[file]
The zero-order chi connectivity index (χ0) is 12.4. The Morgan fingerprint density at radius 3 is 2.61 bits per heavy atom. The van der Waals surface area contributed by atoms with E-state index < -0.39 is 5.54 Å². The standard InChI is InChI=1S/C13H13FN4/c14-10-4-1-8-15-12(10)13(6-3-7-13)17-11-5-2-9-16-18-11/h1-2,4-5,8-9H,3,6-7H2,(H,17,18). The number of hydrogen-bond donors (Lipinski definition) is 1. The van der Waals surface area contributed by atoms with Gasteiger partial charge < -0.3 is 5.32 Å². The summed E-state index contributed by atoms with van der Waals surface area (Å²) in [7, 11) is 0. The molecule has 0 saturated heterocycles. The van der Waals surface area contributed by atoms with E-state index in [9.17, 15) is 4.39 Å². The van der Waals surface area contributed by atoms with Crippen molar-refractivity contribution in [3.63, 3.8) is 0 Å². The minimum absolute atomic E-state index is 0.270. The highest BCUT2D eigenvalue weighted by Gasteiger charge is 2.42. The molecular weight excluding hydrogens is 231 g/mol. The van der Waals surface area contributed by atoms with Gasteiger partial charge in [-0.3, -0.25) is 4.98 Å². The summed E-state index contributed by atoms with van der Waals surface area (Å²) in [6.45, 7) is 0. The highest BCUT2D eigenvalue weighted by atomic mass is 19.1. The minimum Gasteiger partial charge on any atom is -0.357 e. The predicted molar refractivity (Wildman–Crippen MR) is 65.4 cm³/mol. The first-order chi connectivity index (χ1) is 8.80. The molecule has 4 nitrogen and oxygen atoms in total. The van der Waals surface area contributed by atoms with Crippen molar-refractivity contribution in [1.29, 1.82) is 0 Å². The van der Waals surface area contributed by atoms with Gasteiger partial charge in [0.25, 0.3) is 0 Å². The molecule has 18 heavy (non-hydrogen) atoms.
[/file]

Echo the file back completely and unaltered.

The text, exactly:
The zero-order chi connectivity index (χ0) is 12.4. The Morgan fingerprint density at radius 3 is 2.61 bits per heavy atom. The van der Waals surface area contributed by atoms with E-state index < -0.39 is 5.54 Å². The standard InChI is InChI=1S/C13H13FN4/c14-10-4-1-8-15-12(10)13(6-3-7-13)17-11-5-2-9-16-18-11/h1-2,4-5,8-9H,3,6-7H2,(H,17,18). The number of hydrogen-bond donors (Lipinski definition) is 1. The van der Waals surface area contributed by atoms with Gasteiger partial charge < -0.3 is 5.32 Å². The summed E-state index contributed by atoms with van der Waals surface area (Å²) in [7, 11) is 0. The molecule has 0 saturated heterocycles. The van der Waals surface area contributed by atoms with E-state index in [9.17, 15) is 4.39 Å². The van der Waals surface area contributed by atoms with Crippen molar-refractivity contribution in [3.63, 3.8) is 0 Å². The minimum absolute atomic E-state index is 0.270. The highest BCUT2D eigenvalue weighted by Gasteiger charge is 2.42. The molecular weight excluding hydrogens is 231 g/mol. The van der Waals surface area contributed by atoms with Gasteiger partial charge in [-0.3, -0.25) is 4.98 Å². The summed E-state index contributed by atoms with van der Waals surface area (Å²) in [6.45, 7) is 0. The highest BCUT2D eigenvalue weighted by atomic mass is 19.1. The minimum Gasteiger partial charge on any atom is -0.357 e. The predicted molar refractivity (Wildman–Crippen MR) is 65.4 cm³/mol. The first-order chi connectivity index (χ1) is 8.80. The molecule has 4 nitrogen and oxygen atoms in total. The van der Waals surface area contributed by atoms with Crippen molar-refractivity contribution in [1.29, 1.82) is 0 Å². The van der Waals surface area contributed by atoms with Gasteiger partial charge in [0.25, 0.3) is 0 Å². The molecule has 18 heavy (non-hydrogen) atoms.